Back then, the images were just as unsophisticated as the narration. Accident-scene footage showed harshly lighted people standing around gawking at all forms of debris as if watching a peep show. Later versions incorporated scenes of rescue efforts to save the movies' unfortunate stars, reflecting the evolution of emergency techniques and equipment.
By "Red Asphalt III," the CHP was interspersing carnage clips with interviews featuring accident investigators and commentary from actor Scott De Venney (who reacts with head-shaking "How do you people live with yourselves?" contempt) and a uniformed CHP officer. Unfortunately, the studio set of "Asphalt III" revolves around a couple of ancient, boxy Apple Macintosh computers, which now look hopelessly dated.
The fourth version, released in 1998, included interviews with victims' families and friends to add emotional power to the shock value. That version also represented a cinematic leap in terms of music, lighting and camera work.
"Red Asphalt V," which came out last year, features what a CHP spokesman called a "Matt Damon-type" actor who delivers the introduction and litany of statistics wearing layered shirts, jeans and a reasonably cool haircut. The makers of "Asphalt V" have borrowed from cinéma vérité to employ audiotape of a 911 emergency call and graveside testimonials. Its opening sequence might make Brian De Palma proud: A road flare is struck and hisses to life, followed by a suspenseful nighttime tracking shot in which the beam of a flashlight plays first across roadside vegetation, then finds the first hints of automotive debris, and finally illuminates a bloody victim trapped inside the metal crumple that once was a car.
But the question remains: Do these films actually shape or change driving habits?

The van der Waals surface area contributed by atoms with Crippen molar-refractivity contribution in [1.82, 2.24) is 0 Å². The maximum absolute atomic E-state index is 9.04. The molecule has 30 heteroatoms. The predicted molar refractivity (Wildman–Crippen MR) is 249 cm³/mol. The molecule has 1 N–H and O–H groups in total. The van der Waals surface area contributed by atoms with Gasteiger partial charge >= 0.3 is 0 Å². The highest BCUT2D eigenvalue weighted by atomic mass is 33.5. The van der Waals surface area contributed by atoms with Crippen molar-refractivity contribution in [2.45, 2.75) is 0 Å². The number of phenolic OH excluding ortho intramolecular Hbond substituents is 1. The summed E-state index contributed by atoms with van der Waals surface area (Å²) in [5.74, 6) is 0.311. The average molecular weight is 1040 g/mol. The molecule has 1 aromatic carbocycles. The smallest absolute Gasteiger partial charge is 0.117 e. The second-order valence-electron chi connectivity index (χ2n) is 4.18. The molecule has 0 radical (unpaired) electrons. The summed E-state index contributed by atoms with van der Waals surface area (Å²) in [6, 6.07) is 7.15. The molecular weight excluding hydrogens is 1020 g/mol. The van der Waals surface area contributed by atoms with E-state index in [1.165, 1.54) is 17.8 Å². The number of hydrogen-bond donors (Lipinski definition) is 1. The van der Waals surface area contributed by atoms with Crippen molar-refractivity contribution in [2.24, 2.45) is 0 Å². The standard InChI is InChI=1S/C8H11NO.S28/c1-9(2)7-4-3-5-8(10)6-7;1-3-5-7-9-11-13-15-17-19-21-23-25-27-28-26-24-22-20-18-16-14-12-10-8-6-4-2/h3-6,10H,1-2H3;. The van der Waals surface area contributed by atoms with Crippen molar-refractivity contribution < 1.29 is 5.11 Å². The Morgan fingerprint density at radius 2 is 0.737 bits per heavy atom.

Maury Hannigan believes they do. Hannigan, former CHP commissioner who oversaw production of "Asphalt III" and current vice president of public safety solutions for ACS Inc., an international computer-services company, argues that fear is a great motivator when it comes to behavior modification. There's nothing quite like the sight of once-vital young bodies broken open or bent into improbable angles to "get the brain cells working," he said.
"When you get into an automobile, there's this sense of independence, that you're not vulnerable to the outside world, that this steel capsule is going to protect you," Hannigan said. "But people don't understand the kinetic energy that's involved in a collision at 30, 40, 50 miles per hour."
"There's reality TV, and then there's this," agreed Tom Marshall, a spokesman for the CHP in Sacramento. "Does it make you change your driving habits forever? No. But if it can get kids to focus on it for the first month or two [that they're driving], it has done its job."
Martin J. Smith is a senior editor at West magazine and the author of "Oops: 20 Life Lessons From the Fiascoes That Shaped America."